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Digital transformation leadership lessons

By Tim Sandle     Jul 3, 2018 in Business
Boston - George Westerman, Didier Bonnet and Andrew McAfee have shared leadership lessons from corporations that successfully transform themselves through digital technology, in a new book. This examines why some firms are more successful than others.
George Westerman is a principal research scientist with the Initiative for the Digital Economy, located at the Massachusetts Institute of Technology Sloan School of Management. Westerman has outlined the challenges and achievements of the digital leaders in a book titled "Leading Digital: Turning Technology into Business Transformation," published by Harvard Business Review. The book is co-written with Didier Bonnet, who is senior vice president at Capgemini Consulting, and Andrew McAfee, the co-director of the MIT Initiative on the Digital Economy.
Speaking on the MIT website, Westerman discusses his recent research into the digital economy. This centers on why some companies succeed with digital transformation programs and why some companies fail. With this regards, Wesrerman says: "We’ve identified a group of companies that we call ‘digital masters’ that are 26 percent more profitable than peers in their same industry."
Using digital capability
As to what a Digital Master is, the book explains that these are "companies that use digital technologies to drive significantly higher levels of profit, productivity, and performance."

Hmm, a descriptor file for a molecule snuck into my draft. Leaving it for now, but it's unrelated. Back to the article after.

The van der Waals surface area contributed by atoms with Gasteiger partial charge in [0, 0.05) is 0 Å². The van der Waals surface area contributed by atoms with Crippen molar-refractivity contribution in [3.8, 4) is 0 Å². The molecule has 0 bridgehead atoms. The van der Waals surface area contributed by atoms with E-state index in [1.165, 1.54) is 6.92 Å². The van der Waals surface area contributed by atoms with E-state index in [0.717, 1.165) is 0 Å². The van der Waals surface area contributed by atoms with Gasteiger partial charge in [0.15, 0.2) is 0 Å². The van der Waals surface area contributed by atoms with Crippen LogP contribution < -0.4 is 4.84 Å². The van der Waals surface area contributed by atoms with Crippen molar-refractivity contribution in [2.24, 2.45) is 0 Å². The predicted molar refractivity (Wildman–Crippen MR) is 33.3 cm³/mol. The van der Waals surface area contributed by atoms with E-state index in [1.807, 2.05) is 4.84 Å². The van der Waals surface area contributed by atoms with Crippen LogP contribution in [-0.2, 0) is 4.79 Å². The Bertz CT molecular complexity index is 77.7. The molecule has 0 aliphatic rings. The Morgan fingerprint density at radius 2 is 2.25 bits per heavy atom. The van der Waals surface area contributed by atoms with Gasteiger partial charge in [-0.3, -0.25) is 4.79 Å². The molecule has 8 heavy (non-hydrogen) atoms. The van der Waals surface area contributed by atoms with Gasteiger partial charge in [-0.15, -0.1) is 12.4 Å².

In this context, successful companies - the digital masters - use more digital capability in their customer experience, operations, and business models, compared with those companies that are not successful. To be successful an engaging vision of how a company will be different is very necessary.
Time, tenacity and leadership
There are techniques for achieving this, but importantly this "doesn’t require that you hire away Google’s top talent or spend 20 percent of revenue on technology every year." Instead what is needed is "some level of human capital and investment, of course, but the main requirements are time, tenacity, and leadership."
Leadership is of great importance, Westerman adds in a feature with Laboratory Manager. The actual 'masters' (company heads) lead transformation better than their peers. However, this second key component of leadership capability, while it is seen as the most important, it is the most difficult to achieve in practice. Perhaps the biggest challenge that leaders face is with helping people understand why they need to change.
A mosaic pattern
Furthermore, the process through which digital transformation is achieved needs a strategy and a pattern, and one that is continually reviewed and reinvigorated: "knowledgeable companies can assemble the elements of technological progress into a mosaic not just once, but continuously over time."
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